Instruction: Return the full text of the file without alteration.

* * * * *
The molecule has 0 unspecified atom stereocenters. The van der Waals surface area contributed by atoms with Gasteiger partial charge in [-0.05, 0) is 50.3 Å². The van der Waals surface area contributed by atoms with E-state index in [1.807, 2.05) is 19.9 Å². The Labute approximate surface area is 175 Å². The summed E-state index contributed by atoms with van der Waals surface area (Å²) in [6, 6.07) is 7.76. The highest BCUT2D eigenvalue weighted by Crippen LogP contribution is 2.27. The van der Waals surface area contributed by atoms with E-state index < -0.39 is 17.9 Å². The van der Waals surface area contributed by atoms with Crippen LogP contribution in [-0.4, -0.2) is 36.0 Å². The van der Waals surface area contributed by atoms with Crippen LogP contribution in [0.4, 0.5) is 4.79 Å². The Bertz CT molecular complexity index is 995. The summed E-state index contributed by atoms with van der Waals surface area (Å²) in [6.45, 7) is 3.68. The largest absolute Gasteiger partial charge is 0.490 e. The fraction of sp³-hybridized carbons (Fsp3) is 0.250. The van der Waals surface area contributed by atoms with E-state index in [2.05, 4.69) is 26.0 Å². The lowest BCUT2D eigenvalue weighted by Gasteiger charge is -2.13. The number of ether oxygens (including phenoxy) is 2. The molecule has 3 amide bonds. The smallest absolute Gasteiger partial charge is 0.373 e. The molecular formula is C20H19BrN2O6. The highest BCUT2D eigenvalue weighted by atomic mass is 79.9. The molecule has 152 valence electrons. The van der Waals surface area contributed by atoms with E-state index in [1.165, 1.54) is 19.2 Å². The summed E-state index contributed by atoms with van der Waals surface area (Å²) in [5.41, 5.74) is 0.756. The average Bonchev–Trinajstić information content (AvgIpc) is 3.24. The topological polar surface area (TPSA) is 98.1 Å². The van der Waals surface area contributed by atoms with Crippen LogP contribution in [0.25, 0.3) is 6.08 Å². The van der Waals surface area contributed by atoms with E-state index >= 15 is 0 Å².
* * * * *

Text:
The molecule has 0 unspecified atom stereocenters. The van der Waals surface area contributed by atoms with Gasteiger partial charge in [-0.05, 0) is 50.3 Å². The van der Waals surface area contributed by atoms with E-state index in [1.807, 2.05) is 19.9 Å². The Labute approximate surface area is 175 Å². The summed E-state index contributed by atoms with van der Waals surface area (Å²) in [6, 6.07) is 7.76. The highest BCUT2D eigenvalue weighted by Crippen LogP contribution is 2.27. The van der Waals surface area contributed by atoms with E-state index < -0.39 is 17.9 Å². The van der Waals surface area contributed by atoms with Crippen LogP contribution in [-0.4, -0.2) is 36.0 Å². The van der Waals surface area contributed by atoms with Crippen LogP contribution in [0.4, 0.5) is 4.79 Å². The Bertz CT molecular complexity index is 995. The summed E-state index contributed by atoms with van der Waals surface area (Å²) in [6.45, 7) is 3.68. The largest absolute Gasteiger partial charge is 0.490 e. The fraction of sp³-hybridized carbons (Fsp3) is 0.250. The van der Waals surface area contributed by atoms with E-state index in [2.05, 4.69) is 26.0 Å². The lowest BCUT2D eigenvalue weighted by Gasteiger charge is -2.13. The number of ether oxygens (including phenoxy) is 2. The molecule has 3 amide bonds. The smallest absolute Gasteiger partial charge is 0.373 e. The molecular formula is C20H19BrN2O6. The highest BCUT2D eigenvalue weighted by atomic mass is 79.9. The molecule has 152 valence electrons. The van der Waals surface area contributed by atoms with E-state index in [1.165, 1.54) is 19.2 Å². The summed E-state index contributed by atoms with van der Waals surface area (Å²) in [5.41, 5.74) is 0.756. The average Bonchev–Trinajstić information content (AvgIpc) is 3.24. The topological polar surface area (TPSA) is 98.1 Å². The van der Waals surface area contributed by atoms with Crippen LogP contribution in [0.25, 0.3) is 6.08 Å². The van der Waals surface area contributed by atoms with E-state index >= 15 is 0 Å².